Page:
Comparing the Theories of Durkheim and Marx
Emile Durkheim and Karl Marx were two of history’s most influential theorists. While both of these classical theorists played a significant role in the development of social science, their views on social issues differed greatly.
Emile Durkheim was the first sociologist in France to hold an academic post. Much of his career was focused on promoting sociology as a “legitimate and significant academic discipline”. He was a French functionalist who looked at sociology in a scientific way. He related a functional society to the human body, with each part having a different job but as a whole, forming a functional organism. Durkheim believed that everyone and everything in society had a specific purpose/job that allowed everything to function. He stated that members of society essentially all had the same goals and attitudes (desired a nice job, to live comfortably, have children…etc) and that institutions such as marriage, education, government, politics, and religion all worked together to create a functional society based on a consensus of values. According to Durkheim, this consensus of values is what made cooperation possible. Durkheim believed that society was on a designated evolutionary path that couldn’t be changed or altered by any means. If an individual was unhappy with the current conditions of society, the best advice was to simply be patient, wait it out, and the circumstances would eventually change.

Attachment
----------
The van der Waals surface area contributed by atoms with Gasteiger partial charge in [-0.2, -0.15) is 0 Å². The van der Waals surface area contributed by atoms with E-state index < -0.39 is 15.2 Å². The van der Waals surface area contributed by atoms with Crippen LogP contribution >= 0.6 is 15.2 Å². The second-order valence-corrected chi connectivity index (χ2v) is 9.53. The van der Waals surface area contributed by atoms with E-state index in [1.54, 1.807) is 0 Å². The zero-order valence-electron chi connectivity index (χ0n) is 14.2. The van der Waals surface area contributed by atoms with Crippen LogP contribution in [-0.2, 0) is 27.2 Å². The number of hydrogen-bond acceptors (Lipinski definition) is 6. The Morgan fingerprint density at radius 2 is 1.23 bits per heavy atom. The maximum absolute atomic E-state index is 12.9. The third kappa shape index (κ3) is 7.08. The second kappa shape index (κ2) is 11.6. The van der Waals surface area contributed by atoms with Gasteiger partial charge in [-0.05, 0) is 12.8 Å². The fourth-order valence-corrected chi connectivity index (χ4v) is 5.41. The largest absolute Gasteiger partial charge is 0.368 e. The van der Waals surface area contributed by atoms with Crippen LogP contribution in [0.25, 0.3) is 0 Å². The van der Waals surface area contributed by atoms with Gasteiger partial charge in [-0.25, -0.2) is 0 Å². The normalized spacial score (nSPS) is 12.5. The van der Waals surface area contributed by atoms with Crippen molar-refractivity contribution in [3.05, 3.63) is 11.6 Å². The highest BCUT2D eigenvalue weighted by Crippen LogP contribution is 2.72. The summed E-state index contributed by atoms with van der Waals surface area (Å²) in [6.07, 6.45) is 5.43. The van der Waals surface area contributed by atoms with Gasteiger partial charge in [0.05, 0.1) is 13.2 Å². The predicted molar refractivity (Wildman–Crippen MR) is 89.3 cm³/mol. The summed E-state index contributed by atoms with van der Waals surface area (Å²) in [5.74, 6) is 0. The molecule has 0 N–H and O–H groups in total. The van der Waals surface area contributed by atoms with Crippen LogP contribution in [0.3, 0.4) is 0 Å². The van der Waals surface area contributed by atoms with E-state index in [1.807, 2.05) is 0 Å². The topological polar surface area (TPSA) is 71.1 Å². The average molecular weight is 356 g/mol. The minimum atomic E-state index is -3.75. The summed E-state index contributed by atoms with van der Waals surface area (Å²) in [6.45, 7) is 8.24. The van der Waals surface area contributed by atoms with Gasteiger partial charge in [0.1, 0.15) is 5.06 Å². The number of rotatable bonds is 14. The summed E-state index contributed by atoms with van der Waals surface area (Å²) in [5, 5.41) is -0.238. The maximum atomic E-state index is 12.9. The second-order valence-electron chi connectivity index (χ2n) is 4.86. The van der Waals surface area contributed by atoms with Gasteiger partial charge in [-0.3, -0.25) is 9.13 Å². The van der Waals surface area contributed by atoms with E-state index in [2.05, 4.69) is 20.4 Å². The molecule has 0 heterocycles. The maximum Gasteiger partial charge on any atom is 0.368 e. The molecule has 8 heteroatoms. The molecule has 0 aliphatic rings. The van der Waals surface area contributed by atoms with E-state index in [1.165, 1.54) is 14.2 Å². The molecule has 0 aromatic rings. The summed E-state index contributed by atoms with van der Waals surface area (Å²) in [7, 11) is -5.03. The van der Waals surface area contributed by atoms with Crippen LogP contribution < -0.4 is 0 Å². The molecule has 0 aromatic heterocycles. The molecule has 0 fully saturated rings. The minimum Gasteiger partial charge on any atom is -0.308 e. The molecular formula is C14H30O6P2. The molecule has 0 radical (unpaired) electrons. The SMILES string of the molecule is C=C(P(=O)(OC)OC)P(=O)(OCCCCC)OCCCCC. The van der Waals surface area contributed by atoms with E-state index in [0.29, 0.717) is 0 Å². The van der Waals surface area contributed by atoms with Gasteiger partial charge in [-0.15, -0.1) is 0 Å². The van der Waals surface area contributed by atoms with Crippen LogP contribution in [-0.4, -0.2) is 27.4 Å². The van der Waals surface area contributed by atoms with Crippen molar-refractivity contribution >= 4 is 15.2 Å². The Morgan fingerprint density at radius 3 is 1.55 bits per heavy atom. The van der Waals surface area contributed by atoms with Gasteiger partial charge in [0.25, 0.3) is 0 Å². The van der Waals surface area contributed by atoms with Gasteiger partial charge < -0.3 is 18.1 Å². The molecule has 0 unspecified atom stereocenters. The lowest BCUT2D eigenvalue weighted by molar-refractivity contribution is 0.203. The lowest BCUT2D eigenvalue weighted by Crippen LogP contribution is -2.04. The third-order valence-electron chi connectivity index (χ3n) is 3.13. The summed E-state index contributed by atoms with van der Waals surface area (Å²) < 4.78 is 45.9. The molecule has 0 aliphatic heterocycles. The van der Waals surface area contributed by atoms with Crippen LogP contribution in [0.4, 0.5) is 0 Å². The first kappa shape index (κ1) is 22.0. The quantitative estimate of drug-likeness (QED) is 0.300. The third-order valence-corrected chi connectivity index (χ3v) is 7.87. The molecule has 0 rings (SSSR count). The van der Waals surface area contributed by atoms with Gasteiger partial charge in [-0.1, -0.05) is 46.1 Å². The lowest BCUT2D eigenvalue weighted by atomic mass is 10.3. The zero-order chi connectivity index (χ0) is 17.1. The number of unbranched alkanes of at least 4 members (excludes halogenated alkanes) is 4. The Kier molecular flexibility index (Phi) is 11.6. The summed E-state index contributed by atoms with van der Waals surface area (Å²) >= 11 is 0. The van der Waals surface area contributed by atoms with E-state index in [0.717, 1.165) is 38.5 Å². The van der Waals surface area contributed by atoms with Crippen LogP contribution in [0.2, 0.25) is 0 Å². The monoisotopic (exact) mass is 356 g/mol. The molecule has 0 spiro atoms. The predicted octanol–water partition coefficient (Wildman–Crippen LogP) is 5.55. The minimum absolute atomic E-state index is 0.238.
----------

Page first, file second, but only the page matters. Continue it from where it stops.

Durkheim greatly valued the division of labor in society, seeing it as a mechanism to connect members of society. He acknowledged that extreme individualism did indeed produce disruptive effects, but countered that popular concern with the potential cohesiveness of society that would result from a division of labor. He argued that the greater the individual specialization, the greater the individual’s dependence on society. For instance, as one person fills a specific roll (such as doctor,...